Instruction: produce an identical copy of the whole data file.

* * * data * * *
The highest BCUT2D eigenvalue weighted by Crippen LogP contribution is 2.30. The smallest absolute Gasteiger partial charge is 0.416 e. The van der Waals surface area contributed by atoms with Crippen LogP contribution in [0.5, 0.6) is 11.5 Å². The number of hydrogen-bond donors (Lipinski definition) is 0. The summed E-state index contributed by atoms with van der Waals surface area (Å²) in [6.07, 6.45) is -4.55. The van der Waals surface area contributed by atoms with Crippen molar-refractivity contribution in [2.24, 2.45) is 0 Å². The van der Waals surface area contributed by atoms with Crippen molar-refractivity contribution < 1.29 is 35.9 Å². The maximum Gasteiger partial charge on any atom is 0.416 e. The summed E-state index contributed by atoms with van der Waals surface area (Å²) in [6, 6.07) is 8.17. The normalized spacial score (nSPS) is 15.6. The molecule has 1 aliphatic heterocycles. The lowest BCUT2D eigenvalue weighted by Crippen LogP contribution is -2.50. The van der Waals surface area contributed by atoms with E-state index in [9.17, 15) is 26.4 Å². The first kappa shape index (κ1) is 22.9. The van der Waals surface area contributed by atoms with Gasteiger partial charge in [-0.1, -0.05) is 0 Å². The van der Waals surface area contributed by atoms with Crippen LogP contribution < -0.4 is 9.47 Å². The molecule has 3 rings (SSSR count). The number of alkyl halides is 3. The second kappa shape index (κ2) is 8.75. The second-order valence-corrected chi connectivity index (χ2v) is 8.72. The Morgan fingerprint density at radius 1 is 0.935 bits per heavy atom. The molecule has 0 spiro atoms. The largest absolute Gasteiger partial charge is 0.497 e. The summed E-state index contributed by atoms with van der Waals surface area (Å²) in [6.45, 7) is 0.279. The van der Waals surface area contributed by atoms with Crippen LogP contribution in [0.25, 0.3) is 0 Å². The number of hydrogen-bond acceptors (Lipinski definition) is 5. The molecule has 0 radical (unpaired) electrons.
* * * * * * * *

The highest BCUT2D eigenvalue weighted by Crippen LogP contribution is 2.30. The smallest absolute Gasteiger partial charge is 0.416 e. The van der Waals surface area contributed by atoms with Crippen LogP contribution in [0.5, 0.6) is 11.5 Å². The number of hydrogen-bond donors (Lipinski definition) is 0. The summed E-state index contributed by atoms with van der Waals surface area (Å²) in [6.07, 6.45) is -4.55. The van der Waals surface area contributed by atoms with Crippen molar-refractivity contribution in [2.24, 2.45) is 0 Å². The van der Waals surface area contributed by atoms with Crippen molar-refractivity contribution < 1.29 is 35.9 Å². The maximum Gasteiger partial charge on any atom is 0.416 e. The summed E-state index contributed by atoms with van der Waals surface area (Å²) in [6, 6.07) is 8.17. The normalized spacial score (nSPS) is 15.6. The molecule has 1 aliphatic heterocycles. The lowest BCUT2D eigenvalue weighted by Crippen LogP contribution is -2.50. The van der Waals surface area contributed by atoms with E-state index in [9.17, 15) is 26.4 Å². The first kappa shape index (κ1) is 22.9. The van der Waals surface area contributed by atoms with Gasteiger partial charge in [-0.1, -0.05) is 0 Å². The van der Waals surface area contributed by atoms with Crippen LogP contribution < -0.4 is 9.47 Å². The molecule has 3 rings (SSSR count). The number of alkyl halides is 3. The second kappa shape index (κ2) is 8.75. The second-order valence-corrected chi connectivity index (χ2v) is 8.72. The Morgan fingerprint density at radius 1 is 0.935 bits per heavy atom. The molecule has 0 spiro atoms. The largest absolute Gasteiger partial charge is 0.497 e. The summed E-state index contributed by atoms with van der Waals surface area (Å²) in [6.45, 7) is 0.279. The van der Waals surface area contributed by atoms with Crippen LogP contribution in [0.25, 0.3) is 0 Å². The number of hydrogen-bond acceptors (Lipinski definition) is 5. The molecule has 0 radical (unpaired) electrons.